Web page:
The more there is discussion about uncountability of reals the less intuitive the picture become. Initially, it was clear that it is possible to write a number that would be different from every number because at least one digit (on diagonal) is different. This intuition comes from the finite sets (and as such the Cantor argument seem to be the psychological trick). It is not clear, after all discussions, why the same logic should work for infinite sets. In particular, lets write the sequence $b_0 = 0.0, b_1 = 0.1, b_2=b_{10_2}= 0.01$, e.g. $b_n = 0.$ reverse binary representation of $n$. Since we have infinite numbers, infinitely many numbers are infinitely long. I understand argument that for every finite N, and nN+1 tells that we need to add countably many rows (numbers), equal to the size of the set at step N, and add “1” to the added part at the end. Therefore, for all countably many N the size of the set of all numbers with N digits (including infinitely many) is countable. The Cantor diagonalization argument would only say that for every n the constructed number is below diagonal. And by the definition of infinity, it does not matter how many diagonal digits (equals to tested numbers in the list) we tested there always at least one more. The power set arguments seem to be more convincing, unless we would have more discussion on it.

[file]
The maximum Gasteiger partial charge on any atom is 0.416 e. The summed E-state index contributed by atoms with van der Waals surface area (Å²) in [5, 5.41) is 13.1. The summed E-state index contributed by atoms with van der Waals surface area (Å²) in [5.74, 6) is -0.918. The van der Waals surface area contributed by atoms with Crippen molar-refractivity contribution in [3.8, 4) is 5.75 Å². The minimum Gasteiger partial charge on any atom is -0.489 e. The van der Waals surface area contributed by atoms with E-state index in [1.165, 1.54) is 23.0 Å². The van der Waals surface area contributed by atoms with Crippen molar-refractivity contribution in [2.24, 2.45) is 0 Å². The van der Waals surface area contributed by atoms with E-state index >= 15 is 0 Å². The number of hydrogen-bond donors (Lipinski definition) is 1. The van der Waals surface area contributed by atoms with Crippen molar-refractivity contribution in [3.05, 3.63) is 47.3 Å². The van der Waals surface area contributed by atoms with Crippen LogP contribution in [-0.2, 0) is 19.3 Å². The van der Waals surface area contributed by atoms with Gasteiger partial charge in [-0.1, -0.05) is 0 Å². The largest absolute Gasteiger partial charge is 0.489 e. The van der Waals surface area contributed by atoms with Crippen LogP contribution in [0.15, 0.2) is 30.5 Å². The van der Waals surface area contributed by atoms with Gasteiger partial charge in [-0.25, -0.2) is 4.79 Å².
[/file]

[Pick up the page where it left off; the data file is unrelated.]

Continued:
The only point I want to make is that Cantor argument by itself is not very convincing. It is based on assumption that we can write infinitely many digits, and test infinitely many digits at once, which is possible the reason of artificial superpower of real computation.

8. September 10, 2012 1:42 am

As usual half of the comment is cut. Sorry for disturbance.

September 10, 2012 12:14 pm

How do we know that the only numbers with twins are of the form 0.x9999?

10. September 11, 2012 2:43 am

For bonus points, propose a fix that works when the real numbers are written in binary, rather than decimal expansion (it can be done).

11. September 12, 2012 11:36 am

‘Not the list of all real numbers but some special list of them can have a diagonalizer ending with all $0$‘s or $9$‘s’ is that what your lemma prove?

12. September 12, 2012 11:43 am

Please ignore my previous comment. It was incorrectly formatted. Here is the correct one:

‘Not the list of all real numbers but some special list of them can have a diagonalizer ending with all $0$‘s or $9$‘s’ is that what your lemma proves?

September 12, 2012 9:29 pm

f.nasim

That is essentially right.